Lost Mountain

Riverhead Books.
New York. 2006
250 pages. $24.95

The removal of entire mountain tops merely to extract coal is such a staggering idea that it’s often presented in religious metaphors – to move a mountain, after all, is an act most often associated with religious texts. The environmental devastation wreaked by mountaintop removal is so immense that it’s difficult to comprehend. Nonetheless, it’s a grim reality in much of the southern highlands, as readers of Appalachian Voice are well aware. The facts about mountain removal are well documented on the Appalachian Voices website.

Erik Reece, a creative writing teacher from Kentucky, writes about the process of mountaintop removal from a highly personal perspective. Noting that the ironically named Lost Mountain was slated to have its top sliced off to nab the coal inside, Reece decided to spend a year romping through the creek and hillsides of Lost Mountain, producing a blow-by-blow account of how a mountain is destroyed. As Leslie Resources blows the mountain up and fills the adjoining valley, Reece surreptitiously documents the entire process.

Lost Mountain is a presented as a series of anecdotal chapters, each a personal account of how Leslie Resources systematically destroyed the mountain. Reece documents his own impressions and feelings, offering statistics and facts as necessary to illustrate his points. Pages are filled with observations about the flora and fauna that fill this rich ecosystem. He also gets to know many citizens who live near the mountain, and the narrative flows with historical and personal accounts of how coal companies have ruined the lives of numerous folks throughout the region.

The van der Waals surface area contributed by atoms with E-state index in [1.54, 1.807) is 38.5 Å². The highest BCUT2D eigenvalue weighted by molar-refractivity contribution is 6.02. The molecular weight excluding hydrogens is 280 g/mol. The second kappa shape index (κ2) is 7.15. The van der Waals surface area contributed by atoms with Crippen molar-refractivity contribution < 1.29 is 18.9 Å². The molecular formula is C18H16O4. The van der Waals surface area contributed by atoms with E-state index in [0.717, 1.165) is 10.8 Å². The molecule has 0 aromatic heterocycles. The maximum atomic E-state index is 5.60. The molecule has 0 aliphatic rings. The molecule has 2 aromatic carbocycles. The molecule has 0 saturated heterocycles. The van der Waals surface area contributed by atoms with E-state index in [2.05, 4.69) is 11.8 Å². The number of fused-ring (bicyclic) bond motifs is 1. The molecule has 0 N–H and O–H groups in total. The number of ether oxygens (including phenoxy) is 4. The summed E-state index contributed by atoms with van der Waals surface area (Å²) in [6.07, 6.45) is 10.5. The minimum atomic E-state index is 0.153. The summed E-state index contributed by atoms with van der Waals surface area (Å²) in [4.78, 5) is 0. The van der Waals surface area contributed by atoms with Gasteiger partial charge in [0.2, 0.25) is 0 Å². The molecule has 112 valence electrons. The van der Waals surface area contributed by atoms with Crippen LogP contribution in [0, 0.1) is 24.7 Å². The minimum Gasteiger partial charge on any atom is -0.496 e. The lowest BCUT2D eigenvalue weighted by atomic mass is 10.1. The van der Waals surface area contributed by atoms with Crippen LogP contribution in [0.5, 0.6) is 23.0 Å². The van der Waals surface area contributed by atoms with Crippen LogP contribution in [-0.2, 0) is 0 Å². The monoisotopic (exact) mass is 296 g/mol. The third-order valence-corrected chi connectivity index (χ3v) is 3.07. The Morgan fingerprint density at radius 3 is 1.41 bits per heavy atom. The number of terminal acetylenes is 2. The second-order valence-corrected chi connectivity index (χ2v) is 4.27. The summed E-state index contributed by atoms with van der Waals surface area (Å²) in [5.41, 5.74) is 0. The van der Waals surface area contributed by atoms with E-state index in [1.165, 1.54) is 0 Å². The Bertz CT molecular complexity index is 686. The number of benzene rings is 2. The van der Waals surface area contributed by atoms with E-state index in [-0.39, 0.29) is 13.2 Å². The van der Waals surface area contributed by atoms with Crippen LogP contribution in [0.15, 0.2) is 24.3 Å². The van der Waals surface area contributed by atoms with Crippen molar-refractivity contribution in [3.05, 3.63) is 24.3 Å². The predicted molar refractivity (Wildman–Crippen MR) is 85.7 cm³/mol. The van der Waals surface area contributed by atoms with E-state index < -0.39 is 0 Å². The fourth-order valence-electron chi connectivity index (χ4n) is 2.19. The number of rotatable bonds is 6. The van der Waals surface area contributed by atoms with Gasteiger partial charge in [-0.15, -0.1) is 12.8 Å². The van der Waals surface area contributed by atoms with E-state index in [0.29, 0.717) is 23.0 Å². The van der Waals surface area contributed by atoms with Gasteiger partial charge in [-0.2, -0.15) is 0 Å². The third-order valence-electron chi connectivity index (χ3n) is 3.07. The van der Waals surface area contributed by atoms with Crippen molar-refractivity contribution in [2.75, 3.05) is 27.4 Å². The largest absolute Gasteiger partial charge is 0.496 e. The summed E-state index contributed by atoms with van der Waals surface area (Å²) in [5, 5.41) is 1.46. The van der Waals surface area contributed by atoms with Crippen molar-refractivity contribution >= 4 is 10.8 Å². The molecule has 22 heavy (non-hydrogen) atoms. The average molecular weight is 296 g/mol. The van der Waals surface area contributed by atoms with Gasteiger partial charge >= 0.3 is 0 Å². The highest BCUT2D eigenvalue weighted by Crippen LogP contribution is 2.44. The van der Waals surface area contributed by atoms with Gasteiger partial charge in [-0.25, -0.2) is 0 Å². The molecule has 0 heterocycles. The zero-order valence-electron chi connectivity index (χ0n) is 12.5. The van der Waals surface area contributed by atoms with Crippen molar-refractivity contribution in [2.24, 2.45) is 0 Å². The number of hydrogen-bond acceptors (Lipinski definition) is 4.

At times, Reece’s first-person style brings to mind nature writers such as Annie Dillard. He peppers Lost Mountain with literary allusions, citing poets Robert Frost and Wang Wei. In a particularly effective allusion, he observes that public hearings for complaining about coal safety and environmental impact are “a drama of grand futility straight out of Franz Kafka.” At other times Reece brings environmental writers like Edward Abbey, evoking Rachel Carson and Thoreau to make his points.

The history of Appalachia is darkened by the number of extractive industries that have blatantly removed the region’s wealth, leaving the countryside and its inhabitants much worse for the wear. Mountain top removal is but the latest example of this, albeit arguably the most blatantly egregious. To understand the impact of modern technology’s ability to undo what nature has spent millions of years creating is a daunting task.

In many ways, Lost Mountain is as much about the personal, human costs of mountain top removal as it is the environmental costs. As Reece presents it, the personal and environmental costs of mountain top removal are inseparable. To alter the land is to alter the lives of the people who live on it, and Reece’s greatest achievement is how he illustrates this point and drives it home.

With Lost Mountain, Erik Reece has created a powerful narrative that presents the human and environmental impact of mountain top removal in compelling terms. It should be required reading for anyone wanting to understand the impact of mountain top removal on Appalachia and the people who live here. In his foreward to Lost Mountain, Wendell Berry lauds Reece’s work as “a superb job of reporting” that is “by far the best account of mountain top removal and its effects.” This reviewer heartily concurs.

Gene Hyde is a librarian at Radford University.


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